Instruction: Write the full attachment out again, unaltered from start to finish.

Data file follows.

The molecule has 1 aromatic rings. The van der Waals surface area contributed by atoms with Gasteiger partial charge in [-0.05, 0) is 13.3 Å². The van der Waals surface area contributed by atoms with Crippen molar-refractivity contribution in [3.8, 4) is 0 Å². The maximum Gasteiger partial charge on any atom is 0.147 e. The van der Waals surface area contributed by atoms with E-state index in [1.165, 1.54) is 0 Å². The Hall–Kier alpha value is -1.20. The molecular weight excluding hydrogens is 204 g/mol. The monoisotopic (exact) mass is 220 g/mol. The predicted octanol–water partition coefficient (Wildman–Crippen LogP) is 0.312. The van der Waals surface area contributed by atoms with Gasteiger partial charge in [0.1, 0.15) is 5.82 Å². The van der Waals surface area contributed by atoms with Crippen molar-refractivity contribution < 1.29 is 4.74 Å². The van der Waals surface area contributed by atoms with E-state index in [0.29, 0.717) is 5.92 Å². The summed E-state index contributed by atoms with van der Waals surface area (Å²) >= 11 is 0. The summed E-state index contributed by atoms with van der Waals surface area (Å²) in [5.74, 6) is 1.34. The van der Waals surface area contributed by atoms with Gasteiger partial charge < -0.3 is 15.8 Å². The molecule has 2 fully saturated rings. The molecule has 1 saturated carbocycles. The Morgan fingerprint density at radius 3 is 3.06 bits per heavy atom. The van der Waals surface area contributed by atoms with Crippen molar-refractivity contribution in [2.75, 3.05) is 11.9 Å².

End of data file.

The molecule has 1 aromatic rings. The van der Waals surface area contributed by atoms with Gasteiger partial charge in [-0.05, 0) is 13.3 Å². The van der Waals surface area contributed by atoms with Crippen molar-refractivity contribution in [3.8, 4) is 0 Å². The maximum Gasteiger partial charge on any atom is 0.147 e. The van der Waals surface area contributed by atoms with E-state index in [1.165, 1.54) is 0 Å². The Hall–Kier alpha value is -1.20. The molecular weight excluding hydrogens is 204 g/mol. The monoisotopic (exact) mass is 220 g/mol. The predicted octanol–water partition coefficient (Wildman–Crippen LogP) is 0.312. The van der Waals surface area contributed by atoms with Gasteiger partial charge in [0.1, 0.15) is 5.82 Å². The van der Waals surface area contributed by atoms with Crippen molar-refractivity contribution < 1.29 is 4.74 Å². The van der Waals surface area contributed by atoms with E-state index in [0.29, 0.717) is 5.92 Å². The summed E-state index contributed by atoms with van der Waals surface area (Å²) >= 11 is 0. The summed E-state index contributed by atoms with van der Waals surface area (Å²) in [5.74, 6) is 1.34. The van der Waals surface area contributed by atoms with Gasteiger partial charge < -0.3 is 15.8 Å². The molecule has 2 fully saturated rings. The molecule has 1 saturated carbocycles. The Morgan fingerprint density at radius 3 is 3.06 bits per heavy atom. The van der Waals surface area contributed by atoms with Crippen molar-refractivity contribution in [2.75, 3.05) is 11.9 Å².